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Year : 2021  |  Volume : 7  |  Issue : 2  |  Page : 128-134

One-year outcome of treating bifurcation coronary artery disease with newer generation drug-eluting stents: A single-center experience

1 Department of Cardiology, GMCH, Udaipur, Rajasthan, India
2 Department of Cardiology, AIIMS, New Delhi, India

Correspondence Address:
Danny Kumar
AP, Geetanjali medical college, Udaipur, Rajasthan
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Source of Support: None, Conflict of Interest: None

DOI: 10.4103/jpcs.jpcs_27_21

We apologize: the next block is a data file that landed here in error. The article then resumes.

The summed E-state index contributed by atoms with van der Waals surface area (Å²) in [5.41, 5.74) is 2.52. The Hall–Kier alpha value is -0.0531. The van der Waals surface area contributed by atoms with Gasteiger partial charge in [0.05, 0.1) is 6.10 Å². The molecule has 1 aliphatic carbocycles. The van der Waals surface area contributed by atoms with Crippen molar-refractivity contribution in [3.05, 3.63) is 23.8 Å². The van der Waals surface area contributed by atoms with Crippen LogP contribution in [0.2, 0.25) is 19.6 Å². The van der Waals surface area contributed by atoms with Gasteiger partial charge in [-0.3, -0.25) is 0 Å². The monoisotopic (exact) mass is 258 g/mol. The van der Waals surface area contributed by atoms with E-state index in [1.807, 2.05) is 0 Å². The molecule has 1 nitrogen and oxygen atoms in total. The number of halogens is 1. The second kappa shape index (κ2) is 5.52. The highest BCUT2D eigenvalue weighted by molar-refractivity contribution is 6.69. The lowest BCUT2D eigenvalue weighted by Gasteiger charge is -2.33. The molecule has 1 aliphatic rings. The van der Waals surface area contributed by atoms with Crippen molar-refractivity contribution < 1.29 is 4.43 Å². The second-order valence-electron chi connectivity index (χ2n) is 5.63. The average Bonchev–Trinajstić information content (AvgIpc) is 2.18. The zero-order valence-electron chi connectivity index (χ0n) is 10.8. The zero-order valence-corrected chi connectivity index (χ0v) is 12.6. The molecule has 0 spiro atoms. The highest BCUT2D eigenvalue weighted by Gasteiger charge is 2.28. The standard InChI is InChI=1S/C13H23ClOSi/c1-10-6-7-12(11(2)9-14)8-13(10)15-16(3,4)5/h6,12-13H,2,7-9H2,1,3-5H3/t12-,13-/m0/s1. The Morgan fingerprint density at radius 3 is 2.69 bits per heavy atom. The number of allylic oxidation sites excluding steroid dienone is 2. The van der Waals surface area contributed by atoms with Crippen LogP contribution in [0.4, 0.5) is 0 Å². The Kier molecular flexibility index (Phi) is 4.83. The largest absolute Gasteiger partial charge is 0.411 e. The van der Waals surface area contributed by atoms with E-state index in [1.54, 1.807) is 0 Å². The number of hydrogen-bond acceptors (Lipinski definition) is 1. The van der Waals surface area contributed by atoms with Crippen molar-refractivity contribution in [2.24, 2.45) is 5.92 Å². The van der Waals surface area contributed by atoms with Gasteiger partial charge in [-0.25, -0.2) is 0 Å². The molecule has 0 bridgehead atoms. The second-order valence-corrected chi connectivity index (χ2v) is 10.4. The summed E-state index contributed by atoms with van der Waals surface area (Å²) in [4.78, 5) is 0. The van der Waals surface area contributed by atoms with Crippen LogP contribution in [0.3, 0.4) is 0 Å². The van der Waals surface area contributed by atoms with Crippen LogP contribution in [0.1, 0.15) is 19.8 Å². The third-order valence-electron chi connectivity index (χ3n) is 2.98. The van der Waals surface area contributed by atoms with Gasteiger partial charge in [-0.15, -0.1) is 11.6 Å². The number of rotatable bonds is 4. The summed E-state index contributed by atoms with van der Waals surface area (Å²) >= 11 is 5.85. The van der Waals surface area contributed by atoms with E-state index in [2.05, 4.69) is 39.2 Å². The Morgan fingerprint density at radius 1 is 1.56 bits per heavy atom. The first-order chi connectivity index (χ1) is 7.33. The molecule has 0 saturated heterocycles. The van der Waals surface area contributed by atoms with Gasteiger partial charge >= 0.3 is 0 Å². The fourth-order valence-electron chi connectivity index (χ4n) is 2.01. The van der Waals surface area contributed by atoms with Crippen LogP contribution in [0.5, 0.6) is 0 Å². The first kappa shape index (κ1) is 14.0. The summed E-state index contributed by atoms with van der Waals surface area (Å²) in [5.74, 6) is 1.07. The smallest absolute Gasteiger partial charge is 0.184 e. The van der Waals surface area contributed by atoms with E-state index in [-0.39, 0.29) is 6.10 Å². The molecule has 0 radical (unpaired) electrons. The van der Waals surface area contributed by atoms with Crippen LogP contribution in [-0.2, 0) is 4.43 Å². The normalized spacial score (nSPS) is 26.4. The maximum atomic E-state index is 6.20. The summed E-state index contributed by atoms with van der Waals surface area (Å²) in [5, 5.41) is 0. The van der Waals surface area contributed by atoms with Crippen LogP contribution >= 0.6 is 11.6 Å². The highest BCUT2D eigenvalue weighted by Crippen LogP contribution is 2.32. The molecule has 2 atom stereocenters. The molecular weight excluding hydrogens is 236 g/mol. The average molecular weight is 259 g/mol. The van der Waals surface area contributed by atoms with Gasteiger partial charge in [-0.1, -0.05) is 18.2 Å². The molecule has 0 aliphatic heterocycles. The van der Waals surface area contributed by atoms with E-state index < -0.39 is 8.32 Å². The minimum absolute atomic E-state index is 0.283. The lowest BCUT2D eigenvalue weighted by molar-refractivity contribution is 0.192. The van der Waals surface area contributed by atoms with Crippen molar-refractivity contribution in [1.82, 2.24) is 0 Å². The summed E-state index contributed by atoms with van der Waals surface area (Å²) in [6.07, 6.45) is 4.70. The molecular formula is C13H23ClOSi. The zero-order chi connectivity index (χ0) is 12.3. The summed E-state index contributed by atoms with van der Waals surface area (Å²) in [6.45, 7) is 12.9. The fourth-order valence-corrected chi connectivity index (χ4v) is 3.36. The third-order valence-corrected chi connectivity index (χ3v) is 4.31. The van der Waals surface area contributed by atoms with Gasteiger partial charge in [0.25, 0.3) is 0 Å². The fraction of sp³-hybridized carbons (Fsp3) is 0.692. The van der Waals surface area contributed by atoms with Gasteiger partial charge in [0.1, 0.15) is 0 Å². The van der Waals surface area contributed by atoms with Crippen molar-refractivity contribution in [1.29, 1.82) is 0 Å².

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Objectives: Bifurcation percutaneous coronary interventions (PCIs) remain a challenging subset with tussle between provisional versus dedicated (i.e. two-stent) stenting. Besides technical issues, many other factors such as cost, operator skill, and availability of surgery affect the practice which is followed in a particular region. Because of paucity of data in Indian settings, as also information with later generation stents; this study was planned. Methodology: Patients with bifurcation lesion undergoing elective PCI during 1-year period were prospectively enrolled. Decision of strategy (provisional or dedicated two-stent) and drug-eluting stent type (second or third generation) were operator's choice. Patients were followed telephonically and/or clinically (on routine visits) for 1-year postprocedure for any major adverse cardiac event. Results: One hundred and seven cases (28 in dedicated and 79 in provisional group) with a mean age of 56.2 ± 10.2 years were enrolled. All cases of dedicated arm were true bifurcation compared to 63.2% in provisional group (P < 0.001). In dedicated arm, 75% of patients had stenosis ≥5 mm in side branch (SB), in provisional group, 74.7% had <5 mm stenosis in SB (P < 0.001). T-TAP was most common strategy followed by DK crush and final kissing inflation was done in 96.4% cases of dedicated arm. Nearly 84.1% of patients could be followed up till the end of year. In hospital, events were few in either arm, one patient in the dedicated arm developed acute stent thrombosis and three patients in provisional arm developed in-hospital myocardial infarction. One-year major adverse cardiovascular event (MACE) was not significantly different (9.5% provisional vs. 7.4% dedicated; P = 0.65). Conclusions: One-year MACE did not differ in either 1 or 2-stent strategy in suitable patients with bifurcation lesions.

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